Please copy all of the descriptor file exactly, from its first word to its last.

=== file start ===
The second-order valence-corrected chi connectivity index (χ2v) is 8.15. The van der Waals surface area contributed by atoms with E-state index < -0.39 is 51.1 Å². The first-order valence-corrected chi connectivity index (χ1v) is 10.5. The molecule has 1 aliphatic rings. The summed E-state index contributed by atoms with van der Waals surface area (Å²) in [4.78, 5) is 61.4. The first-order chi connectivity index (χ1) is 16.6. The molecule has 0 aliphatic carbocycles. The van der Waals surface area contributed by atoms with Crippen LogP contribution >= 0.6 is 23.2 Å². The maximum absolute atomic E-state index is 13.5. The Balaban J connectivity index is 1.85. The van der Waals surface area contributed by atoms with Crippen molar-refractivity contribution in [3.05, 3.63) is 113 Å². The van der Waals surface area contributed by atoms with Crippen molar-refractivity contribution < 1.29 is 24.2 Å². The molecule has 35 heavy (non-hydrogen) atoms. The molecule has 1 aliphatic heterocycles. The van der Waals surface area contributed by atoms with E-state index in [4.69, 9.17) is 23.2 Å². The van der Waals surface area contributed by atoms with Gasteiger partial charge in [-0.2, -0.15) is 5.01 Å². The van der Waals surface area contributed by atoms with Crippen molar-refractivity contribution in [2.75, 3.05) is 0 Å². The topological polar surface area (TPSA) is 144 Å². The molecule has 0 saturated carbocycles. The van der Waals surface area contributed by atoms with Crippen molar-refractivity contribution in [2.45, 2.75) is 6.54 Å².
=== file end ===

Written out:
The second-order valence-corrected chi connectivity index (χ2v) is 8.15. The van der Waals surface area contributed by atoms with E-state index < -0.39 is 51.1 Å². The first-order valence-corrected chi connectivity index (χ1v) is 10.5. The molecule has 1 aliphatic rings. The summed E-state index contributed by atoms with van der Waals surface area (Å²) in [4.78, 5) is 61.4. The first-order chi connectivity index (χ1) is 16.6. The molecule has 0 aliphatic carbocycles. The van der Waals surface area contributed by atoms with Crippen LogP contribution >= 0.6 is 23.2 Å². The maximum absolute atomic E-state index is 13.5. The Balaban J connectivity index is 1.85. The van der Waals surface area contributed by atoms with Crippen molar-refractivity contribution in [3.05, 3.63) is 113 Å². The van der Waals surface area contributed by atoms with Crippen molar-refractivity contribution < 1.29 is 24.2 Å². The molecule has 35 heavy (non-hydrogen) atoms. The molecule has 1 aliphatic heterocycles. The van der Waals surface area contributed by atoms with E-state index in [4.69, 9.17) is 23.2 Å². The van der Waals surface area contributed by atoms with Gasteiger partial charge in [-0.2, -0.15) is 5.01 Å². The van der Waals surface area contributed by atoms with Crippen molar-refractivity contribution in [2.75, 3.05) is 0 Å². The topological polar surface area (TPSA) is 144 Å². The molecule has 0 saturated carbocycles. The van der Waals surface area contributed by atoms with Crippen molar-refractivity contribution in [2.45, 2.75) is 6.54 Å².